CCA Pulse Magazine
Netflix’s Hidden Horror Gem: The Ritual | Mailee Phan
While browsing Netflix’s catalog for horror movies, I came across The Ritual, described only as a movie in which “four friends with a long-standing – but strained – connection take a hiking trip into the Swedish wilderness, from which they may never return”. Seeing as though it was only about an hour and a half long and expecting it to have a predictable plot, I put it on and relaxed. Before I knew it, I was on the edge of my seat, intrigued, disturbed, and nervous for what was to come next. To give a bit more context to the plot, the main character, Luke, and his friend group begin their hike into the Swedish forests to pay tribute in the heights of the mountains to their other friend, who died in a robbery, and whose death Luke blames himself for. As I want to maintain an air of mystery to the overarching plot, there will be no need to worry about spoilers throughout this review.
Although The Ritual appears to draw heavily from The Blair Witch Project in terms of some of the story building and genre, it takes a path that was completely unexpected to me, both creatively and narratively. A lot of the pagan elements that appear throughout seem to be derivative of past films, but were utilized in a manner that served to both frighten the audience and further the plot quickly and effectively. Unlike The Blair Witch Project, The Ritual does not begin subtle; the horror aspects appear suddenly, not in the form of jumpscares, but more as affronts to the characters and their ability to travel through the woods. Such a lack of jumpscares contributed well to the psychological horror of being trapped in the woods with an unknown force of nature, and created an insidious feeling of being hunted. I believe this idea of hunter/prey, although not a new one in film, was explored in a unique manner given the context, which created a necessary unease throughout the movie.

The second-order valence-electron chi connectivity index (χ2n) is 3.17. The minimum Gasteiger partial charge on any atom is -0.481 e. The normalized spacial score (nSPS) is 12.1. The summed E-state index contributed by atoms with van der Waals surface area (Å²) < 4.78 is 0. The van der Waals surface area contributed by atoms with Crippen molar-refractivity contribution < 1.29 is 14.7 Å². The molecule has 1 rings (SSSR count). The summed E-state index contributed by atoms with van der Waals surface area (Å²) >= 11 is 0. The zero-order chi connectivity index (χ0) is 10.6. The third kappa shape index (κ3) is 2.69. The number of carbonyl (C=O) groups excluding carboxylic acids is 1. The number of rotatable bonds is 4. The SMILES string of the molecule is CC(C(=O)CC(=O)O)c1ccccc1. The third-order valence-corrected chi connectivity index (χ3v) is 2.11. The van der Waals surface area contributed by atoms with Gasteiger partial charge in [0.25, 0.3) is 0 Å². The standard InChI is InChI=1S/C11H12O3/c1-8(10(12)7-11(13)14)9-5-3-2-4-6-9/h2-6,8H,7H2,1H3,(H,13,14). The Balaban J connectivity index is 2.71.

In the moments between terrors, I found the elements of characterization used were intriguing, and made me want to learn more about their backstory as a friend group, which is a driving force throughout the movie, and the cause for their predicament. Each of the four’s distinct personality traits created an important push/pull dynamic that contributed to the multiple types of tensions present. For me though, Luke steals the show as the main character, serving as the center point for the tensions within the friend group, both attempting to better the situation and actively worsening it.
The most compelling component that I found, however, were the visuals. The beauty of the wilderness throughout the movie never ceased to amaze me, and provided such a wonderfully stark contrast against the terrors that later progressed. Integration of flashbacks into greenery, with details like moss and mushrooms seeping into the cracks of supermarket tiles, had the artistic touch that acted as the ribbon that tied the rest of the elements together. The design of the horror elements are done fantastically as well, once again providing a necessary contrast against the static yet beautiful vastness of the forest. Plus, it was refreshing to watch a movie with scenes that aren’t shrouded in darkness, as a lot of recent films are.
Ultimately, The Ritual surprised me in more ways than I thought it would, and was an enjoyable experience with some well done twists and turns.